The Big Binondo Food WOK

400 hundred years of history rolled up into 4 hours of gastronomic treat and burning extra calories was the highlight to this ultimate food and oriental culture guide to Manila’s most vibrant and colorful historic quarter – Binondo, Manilla’s own China town.

Old Manila Walks, one of Manila’s walking tour outfits brought me, Bokz and Rixie to this amazing walking tour into one of Manila’s ‘a must-visit’ tourist attraction. Special thanks to Ivan Dy, the earnest tour guide for this rich in historical learning (and very busugful) experience.

The 4 hour walking tour started at the Binondo Church or the San Lorenzo Ruiz church with the introduction of the colorful Chinese influence in the country. After learning so much in just a 30 min talk by the tour guide (lahat pala ng Chinoys nag originate from Fujian province including our taipans today), we then proceeded to the Plaza Calderon dea Barca ( Hue Heng Khao ) one of old Manila’s important commercial squares. After taking photos we immediately embarked on a few seconds of walking and stopped at an old slippers store w/c manufacture and sell authentic Chinese slippers including those worn by the ‘lotus feet’ (Kris Aquino dead ringer anyone? I’m referring to one of her horror flicks darn it). Ivan told us that the store could be the last remaining store selling that kind of slippers. After, we went on to the fire man’s café to have our very first food tasting. We had salted rice (but it wasn’t salty) and a fish ball soup, of course they had Chinese names but I was not able to note it so pardon me on that.

After a few minutes of eating, we then went on with the walking tour to one of yet another old Chinese store inOngpin St. selling Chinese paper money that is used by the Chinese to burn during festivals. We then proceeded to our next food tasting segment. We went to this small dumpling eatery where they serve almost all kinds of dumplings including the ever famous ‘siao mai’. While eating we also were able to absorb lots and lots of China’s past and the Chinese people’s adventures in their quest for a better living in the Philippines(trust me andami kong natutunan).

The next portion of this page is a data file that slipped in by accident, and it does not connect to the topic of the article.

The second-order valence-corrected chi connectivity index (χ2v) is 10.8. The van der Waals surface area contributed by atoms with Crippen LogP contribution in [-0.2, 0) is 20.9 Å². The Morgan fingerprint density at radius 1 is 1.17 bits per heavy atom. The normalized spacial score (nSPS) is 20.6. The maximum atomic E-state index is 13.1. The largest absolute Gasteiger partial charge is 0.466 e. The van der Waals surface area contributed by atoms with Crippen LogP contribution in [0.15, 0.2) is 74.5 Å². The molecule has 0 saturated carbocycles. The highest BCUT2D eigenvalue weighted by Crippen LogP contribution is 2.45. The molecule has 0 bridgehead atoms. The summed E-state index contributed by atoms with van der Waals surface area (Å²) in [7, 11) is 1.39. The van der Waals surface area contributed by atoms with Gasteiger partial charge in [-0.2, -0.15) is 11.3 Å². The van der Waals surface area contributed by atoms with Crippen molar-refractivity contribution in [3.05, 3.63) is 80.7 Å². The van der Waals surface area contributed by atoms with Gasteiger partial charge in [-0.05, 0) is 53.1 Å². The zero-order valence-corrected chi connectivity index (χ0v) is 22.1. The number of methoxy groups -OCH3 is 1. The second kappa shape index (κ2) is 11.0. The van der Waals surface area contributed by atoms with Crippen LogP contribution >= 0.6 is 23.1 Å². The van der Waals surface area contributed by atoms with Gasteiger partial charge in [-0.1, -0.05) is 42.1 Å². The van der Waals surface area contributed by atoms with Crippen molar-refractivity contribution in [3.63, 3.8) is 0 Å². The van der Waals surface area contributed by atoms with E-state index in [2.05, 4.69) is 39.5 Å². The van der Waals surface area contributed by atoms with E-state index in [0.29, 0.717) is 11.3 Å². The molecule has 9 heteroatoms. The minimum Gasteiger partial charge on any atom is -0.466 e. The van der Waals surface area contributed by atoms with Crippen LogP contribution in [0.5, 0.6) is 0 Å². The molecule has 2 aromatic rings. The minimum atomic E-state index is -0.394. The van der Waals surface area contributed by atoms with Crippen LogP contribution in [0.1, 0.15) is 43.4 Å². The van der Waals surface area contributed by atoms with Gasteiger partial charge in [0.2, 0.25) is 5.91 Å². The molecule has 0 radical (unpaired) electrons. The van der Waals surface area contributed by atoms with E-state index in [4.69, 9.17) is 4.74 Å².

We then went on walking and we stopped at Rosario St., (Chiu Wah Hua) the southern entrance to Chinatownwhere the ever famous Chinatown Arc can be seen. We then advanced to China town’s main business district and went on towards this small siopao factory. And yes, the siopao there was authentically Chinese made, something that doesn’t necessarily taste like asado or bola bola (the Filipino siopao that is). We were also able to taste an authentic Chinese ‘shakoy’ or ‘pitso2x’. (I can say the pinoy shakoy tastes a lot better though hehe).

The walking went on and we ended up in Carvajal St. China towns small wet market alley. We first barge into a specialty shop (our first taste of airconditioning in this trip) to buy some pasalubongs. And in this store we were able to taste a wide array of hopia flavours – 7 to be exact (monggo,pandan,ube,baboy etc etc). it was here in this area that I gave up on eating since I am more than full already. Then we coursed our way to the wet market alley and it felt like I was really in hong kong since it really looked foreign for me. We went on to our last destination, an authentic Chinese lumpia house named New Po-Heng lumpia house where we were treated to yet another authentic Chinese prepared fresh lumpia. I just had a few bite and no offense meant I really wasn’t able to finish the whole slice given to me. After a few more minutes of indulgence, countless picture taking w/ the group and 5 more new friends added in my ‘walks of life’ friend’s list, the tour was finished w/ our stomach full and our minds rich in history and appreciation of not only Manila’s but most probably the world’s most colorful and most intricate cultural ethnicity. Now I wanna learn some mandarin and foukien.

Damage: 950P inclusive of everything (food, map and the tour itself)